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Twitter’s early promise as a social platform for connecting people the world over quickly turned somewhat sour, with harassment, bullying, and general nastiness becoming commonplace. And that is why earlier this year the company announced a number of measures designed to make Twitter a safer place to hang out, including improvements to the mute and block features, as well as preventing repeat offenders from creating new accounts.
Fast forward six months, and Twitter is today providing a little data to support its belief that its anti-harassment drive has been effective. “While there is still much work to be done, people are experiencing significantly less abuse on Twitter today than they were six months ago,” said Twitter’s general manager for consumer product and engineering, Ed Ho, in a blog post.
According to Ho, Twitter is now “taking action” on 10 times the number of abusive accounts each day, compared to last year, while “thousands more” abusive accounts are having their functionality limited or suspended. This particular stat is ambiguous, as it could mean that there are 10 times the number of abusive accounts to deal with, but we’ll take Twitter at face value here and assume its various systems are 10 times more effective.
“There are repeat offenders who create new accounts after being suspended for violations,” added Ho. “Our new systems, in the last four months alone, have removed twice the number of these types of accounts. Beyond the technology, our teams are continuing to review content daily and improving how we enforce our policies.”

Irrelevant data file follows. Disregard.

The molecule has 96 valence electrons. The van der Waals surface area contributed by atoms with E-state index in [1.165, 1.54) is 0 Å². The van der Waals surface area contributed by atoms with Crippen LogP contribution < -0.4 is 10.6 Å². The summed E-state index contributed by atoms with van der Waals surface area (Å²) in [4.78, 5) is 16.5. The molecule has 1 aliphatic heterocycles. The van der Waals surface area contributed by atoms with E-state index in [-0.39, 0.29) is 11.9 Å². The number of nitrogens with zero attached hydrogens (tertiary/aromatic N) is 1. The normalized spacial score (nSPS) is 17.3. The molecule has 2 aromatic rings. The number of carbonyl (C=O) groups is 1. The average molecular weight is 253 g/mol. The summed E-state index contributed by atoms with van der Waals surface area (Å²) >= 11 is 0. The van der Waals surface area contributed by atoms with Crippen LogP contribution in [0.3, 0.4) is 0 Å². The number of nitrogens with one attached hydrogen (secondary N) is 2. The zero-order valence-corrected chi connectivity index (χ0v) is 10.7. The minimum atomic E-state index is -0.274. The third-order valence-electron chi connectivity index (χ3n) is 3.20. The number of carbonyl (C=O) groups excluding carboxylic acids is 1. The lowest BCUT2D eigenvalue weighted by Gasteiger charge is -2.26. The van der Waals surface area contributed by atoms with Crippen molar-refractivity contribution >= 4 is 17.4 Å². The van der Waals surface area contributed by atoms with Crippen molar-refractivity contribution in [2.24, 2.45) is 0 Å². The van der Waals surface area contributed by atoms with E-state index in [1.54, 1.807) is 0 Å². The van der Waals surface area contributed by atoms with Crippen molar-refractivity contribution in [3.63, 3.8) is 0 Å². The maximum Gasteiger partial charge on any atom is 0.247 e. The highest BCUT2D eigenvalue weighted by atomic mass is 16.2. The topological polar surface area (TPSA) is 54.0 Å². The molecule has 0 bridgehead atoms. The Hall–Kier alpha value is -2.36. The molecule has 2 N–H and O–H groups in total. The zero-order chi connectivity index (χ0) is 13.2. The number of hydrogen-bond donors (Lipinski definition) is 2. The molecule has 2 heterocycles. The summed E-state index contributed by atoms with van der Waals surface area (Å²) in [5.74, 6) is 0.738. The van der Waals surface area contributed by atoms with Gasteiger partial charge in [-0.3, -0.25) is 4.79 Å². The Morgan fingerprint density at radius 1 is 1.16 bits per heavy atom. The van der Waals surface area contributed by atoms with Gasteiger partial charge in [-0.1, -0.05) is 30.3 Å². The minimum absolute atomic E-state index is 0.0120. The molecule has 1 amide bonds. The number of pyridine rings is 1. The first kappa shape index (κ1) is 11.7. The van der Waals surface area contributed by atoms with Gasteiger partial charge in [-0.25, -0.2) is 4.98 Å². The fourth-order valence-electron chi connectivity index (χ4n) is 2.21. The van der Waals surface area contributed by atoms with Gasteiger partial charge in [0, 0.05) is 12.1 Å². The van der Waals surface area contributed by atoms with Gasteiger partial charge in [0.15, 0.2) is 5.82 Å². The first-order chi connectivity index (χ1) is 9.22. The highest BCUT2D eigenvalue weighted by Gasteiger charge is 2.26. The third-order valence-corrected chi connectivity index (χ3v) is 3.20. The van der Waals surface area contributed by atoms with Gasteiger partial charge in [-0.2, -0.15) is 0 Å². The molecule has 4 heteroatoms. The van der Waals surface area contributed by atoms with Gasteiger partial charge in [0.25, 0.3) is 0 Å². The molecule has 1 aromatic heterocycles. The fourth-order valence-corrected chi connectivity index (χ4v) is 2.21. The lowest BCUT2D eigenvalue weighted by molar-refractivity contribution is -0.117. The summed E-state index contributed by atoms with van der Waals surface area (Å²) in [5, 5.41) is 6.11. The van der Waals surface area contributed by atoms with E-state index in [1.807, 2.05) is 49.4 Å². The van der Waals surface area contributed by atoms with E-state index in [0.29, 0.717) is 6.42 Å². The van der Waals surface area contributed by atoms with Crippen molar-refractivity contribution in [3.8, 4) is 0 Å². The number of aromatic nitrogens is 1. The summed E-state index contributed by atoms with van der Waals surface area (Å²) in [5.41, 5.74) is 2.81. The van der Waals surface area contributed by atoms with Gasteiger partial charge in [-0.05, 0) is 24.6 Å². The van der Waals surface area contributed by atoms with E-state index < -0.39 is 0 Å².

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The timing of Twitter’s announcement is notable too, as it comes just days after an investigation by BuzzFeed found that the social network is still dismissing many legitimate harassment reports, despite the recent measures it has taken to counter such activity. Indeed, BuzzFeed first contacted Twitter with its allegations on July 7, which has given Twitter more than 10 days to add its own spin to the mix.*
Twitter’s reputation as a breeding ground for evil has done its business no favors, with the proliferation of trolls almost certainly preventing signups from new users and deterring existing users from coming back. That said, the company announced nine million new monthly active users (MAUs) during its last quarter, a rise of 6 percent, though there is little to indicate that Twitter’s response to harassment was behind this increase.
Ho is adamant that communications around “problematic tweets” is central to fixing the problem, in particular explaining to those reported for abusive behavior why their account has been restricted for a period. “Accounts that we put into this period of limited functionality generate 25 percent fewer abuse reports, and approximately 65 percent of these accounts are in this state just once,” he said.
Twitter also said that improving user controls, such as offering quality filters, has helped fix some of its harassment issues, with fewer “unwanted interactions” as a result. Ho said that blocks after @mentions from someone a user doesn’t follow are down 40 percent.
Twitter isn’t the only social platform plagued by abuse and harassment. Facebook has been fighting the good fight for years too, a battle that has extended to its other public channels, including Instagram, which recently introduced more comment control and follower removal tools.
* A Twitter spokesperson told VentureBeat that its harassment update report has been in the works for a while, and the timing of its release — and the content — had nothing to do with BuzzFeed’s investigation.
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